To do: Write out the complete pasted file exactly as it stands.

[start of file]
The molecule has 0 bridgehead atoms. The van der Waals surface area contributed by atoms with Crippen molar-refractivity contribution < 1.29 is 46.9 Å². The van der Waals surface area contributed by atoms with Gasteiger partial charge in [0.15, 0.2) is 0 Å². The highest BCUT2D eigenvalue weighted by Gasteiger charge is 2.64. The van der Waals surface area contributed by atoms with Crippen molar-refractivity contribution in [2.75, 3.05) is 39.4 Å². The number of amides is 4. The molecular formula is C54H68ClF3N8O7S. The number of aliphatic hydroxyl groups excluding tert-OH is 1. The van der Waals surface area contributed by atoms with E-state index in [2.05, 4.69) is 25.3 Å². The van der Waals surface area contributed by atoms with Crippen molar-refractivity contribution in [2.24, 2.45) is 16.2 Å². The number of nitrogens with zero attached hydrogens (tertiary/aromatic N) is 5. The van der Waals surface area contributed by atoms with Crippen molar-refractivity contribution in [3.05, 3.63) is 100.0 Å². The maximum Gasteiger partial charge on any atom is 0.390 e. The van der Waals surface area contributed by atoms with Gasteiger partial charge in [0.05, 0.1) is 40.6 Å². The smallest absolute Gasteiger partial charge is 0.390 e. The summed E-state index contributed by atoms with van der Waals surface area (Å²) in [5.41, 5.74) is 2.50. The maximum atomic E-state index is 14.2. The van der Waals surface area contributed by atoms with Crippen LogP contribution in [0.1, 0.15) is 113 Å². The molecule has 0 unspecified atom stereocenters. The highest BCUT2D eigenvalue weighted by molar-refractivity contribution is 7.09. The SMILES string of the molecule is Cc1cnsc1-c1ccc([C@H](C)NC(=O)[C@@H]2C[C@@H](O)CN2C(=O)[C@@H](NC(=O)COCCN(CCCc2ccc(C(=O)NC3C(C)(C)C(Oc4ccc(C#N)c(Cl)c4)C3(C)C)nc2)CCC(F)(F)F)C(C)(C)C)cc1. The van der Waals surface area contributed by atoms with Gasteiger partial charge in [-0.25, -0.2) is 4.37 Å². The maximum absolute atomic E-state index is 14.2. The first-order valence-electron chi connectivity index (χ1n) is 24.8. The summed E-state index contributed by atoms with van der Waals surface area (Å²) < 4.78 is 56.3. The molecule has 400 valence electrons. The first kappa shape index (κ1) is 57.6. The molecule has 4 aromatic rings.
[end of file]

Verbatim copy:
The molecule has 0 bridgehead atoms. The van der Waals surface area contributed by atoms with Crippen molar-refractivity contribution < 1.29 is 46.9 Å². The van der Waals surface area contributed by atoms with Gasteiger partial charge in [0.15, 0.2) is 0 Å². The highest BCUT2D eigenvalue weighted by Gasteiger charge is 2.64. The van der Waals surface area contributed by atoms with Crippen molar-refractivity contribution in [2.75, 3.05) is 39.4 Å². The number of amides is 4. The molecular formula is C54H68ClF3N8O7S. The number of aliphatic hydroxyl groups excluding tert-OH is 1. The van der Waals surface area contributed by atoms with E-state index in [2.05, 4.69) is 25.3 Å². The van der Waals surface area contributed by atoms with Crippen molar-refractivity contribution in [2.24, 2.45) is 16.2 Å². The number of nitrogens with zero attached hydrogens (tertiary/aromatic N) is 5. The van der Waals surface area contributed by atoms with Crippen molar-refractivity contribution in [3.05, 3.63) is 100.0 Å². The maximum Gasteiger partial charge on any atom is 0.390 e. The van der Waals surface area contributed by atoms with Gasteiger partial charge in [0.05, 0.1) is 40.6 Å². The smallest absolute Gasteiger partial charge is 0.390 e. The summed E-state index contributed by atoms with van der Waals surface area (Å²) in [5.41, 5.74) is 2.50. The maximum atomic E-state index is 14.2. The van der Waals surface area contributed by atoms with Crippen LogP contribution in [0.1, 0.15) is 113 Å². The molecule has 0 unspecified atom stereocenters. The highest BCUT2D eigenvalue weighted by molar-refractivity contribution is 7.09. The SMILES string of the molecule is Cc1cnsc1-c1ccc([C@H](C)NC(=O)[C@@H]2C[C@@H](O)CN2C(=O)[C@@H](NC(=O)COCCN(CCCc2ccc(C(=O)NC3C(C)(C)C(Oc4ccc(C#N)c(Cl)c4)C3(C)C)nc2)CCC(F)(F)F)C(C)(C)C)cc1. The van der Waals surface area contributed by atoms with Gasteiger partial charge in [-0.25, -0.2) is 4.37 Å². The maximum absolute atomic E-state index is 14.2. The first-order valence-electron chi connectivity index (χ1n) is 24.8. The summed E-state index contributed by atoms with van der Waals surface area (Å²) < 4.78 is 56.3. The molecule has 400 valence electrons. The first kappa shape index (κ1) is 57.6. The molecule has 4 aromatic rings.